All-or-none principle - a nerve or muscle cell's response to a stimulus is independent of the strength of the stimulus. If that stimulus exceeds the threshold potential (threshold of an action potential), the nerve or muscle fiber will respond completely; otherwise, there is no response. Example, when a motor unit in the biceps brachii is stimulated it contracts the same way whether a 10 lb or 50 lb dumbbell is lifted. It is actually the number of muscle cells and the size of the motor unit that determines force output.   Read More...
Amortization phase
The transition period between eccentric load and concentric contraction during a repetition of an exercise. This term is most often used in reference to power/plyometric exercises, in which a shorter amortization phase is believed to be beneficial. The shorter amortization phase may better use the stored energy from the elastic deformation of connective tissue and enhance synchronization of myotatic (stretch) reflex with maximum voluntary contraction. Example, the athlete was cued to spend as little time as possible in the bottom of their squat stance (the amortization phase) during a set of box jumps. Read More...
Antagonist
Muscles that oppose the prime mover and synergists for a given joint action. That is, all the muscles that can perform the opposing joint action. Example: The triceps and anconeus are antagonists during elbow flexion. Read More...
Anterior
An anatomical direction; toward the front Example, the face is on the anterior aspect of the head Read More...
Appendicular Skeleton
Appendicular Skeleton - referring to the bones the bones of the arms and legs, as well as the bones that support them. This includes the pelvis, clavicle and scapula. There are approximately 126 bones in the appendicular skeleton. Etymology - Appendicular, as in appendage, "that which is appended to something as a proper part," 1640s, from append + -age. - Etymology Online "Appendicular skeleton" is a label referring to a set of bones whose function is distinct from the bones of the "axial skeleton".Read More...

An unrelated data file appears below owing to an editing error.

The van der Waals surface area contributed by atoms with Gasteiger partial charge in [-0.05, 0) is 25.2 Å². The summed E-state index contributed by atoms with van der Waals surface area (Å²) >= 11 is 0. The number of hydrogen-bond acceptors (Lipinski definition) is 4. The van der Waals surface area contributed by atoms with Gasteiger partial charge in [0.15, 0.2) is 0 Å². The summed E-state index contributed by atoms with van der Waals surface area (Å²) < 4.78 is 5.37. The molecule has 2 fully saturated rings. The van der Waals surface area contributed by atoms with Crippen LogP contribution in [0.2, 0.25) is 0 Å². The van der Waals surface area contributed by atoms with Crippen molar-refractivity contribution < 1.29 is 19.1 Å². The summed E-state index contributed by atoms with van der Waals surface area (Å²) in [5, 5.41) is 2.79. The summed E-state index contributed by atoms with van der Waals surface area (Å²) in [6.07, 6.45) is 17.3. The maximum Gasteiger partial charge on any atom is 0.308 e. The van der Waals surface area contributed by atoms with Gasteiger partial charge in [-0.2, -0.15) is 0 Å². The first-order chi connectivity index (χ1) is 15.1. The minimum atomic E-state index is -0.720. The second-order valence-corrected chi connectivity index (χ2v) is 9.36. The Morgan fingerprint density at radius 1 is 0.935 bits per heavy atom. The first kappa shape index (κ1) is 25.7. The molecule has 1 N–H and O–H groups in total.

Arthrokinematic Inhibition
A reflexive decrease in muscle activity due to joint dyskinesis. For example, a reduction in deep cervical flexor activity as a result of cervical spine dyskinesis. Read More...
Arthrokinematic motion
Arthrokinematic Motion - Small amplitude motions between bone surfaces at a joint. The arthrokinematic motions are roll, glide (slide or translation), spin, compression and distraction (traction). Arthrokinematic motions accompany osteokinematic motions to maintain joint congruence. Example, arthrokinematic motion of the talus includes posterior glide on the tibia during ankle dorsiflexion. Synonyms include: arthrokinematics, passive accessory motion, joint play and component motion   Read More...
Assessment
Assessment - is the act of assessing, i.e. determining the importance, size, or value of - In most cases, the results of an assessment are compared to normative data. If the individual exhibits values that are within normal parameters, it may be assumed that the aspect of health or motion assessed is not contributing to the patient's complaint, symptoms or movement impairment. If the results fall outside of normal parameters, it may indicate that the aspect of health or motion assessed is contributing to, or being affected by the patient/client's complaint, symptoms, or movement impairment. In some cases, the results of Read More...
Axial Skeleton
Axial Skeleton - referring to the bones of the head, neck, trunk and spinal column (does not include pelvis). There are approximately 80 bones in the axial skeleton. Etymology - Axial, as in "axis", referring to "imaginary motionless straight line around which a body (such as the Earth) rotates," from Latin axis "axle, pivot, axis of the earth or sky" - Etymology Online "Axial skeleton" is a label referring to a set of bones whose function is distinct from the bones of the "appendicular skeleton".Read More...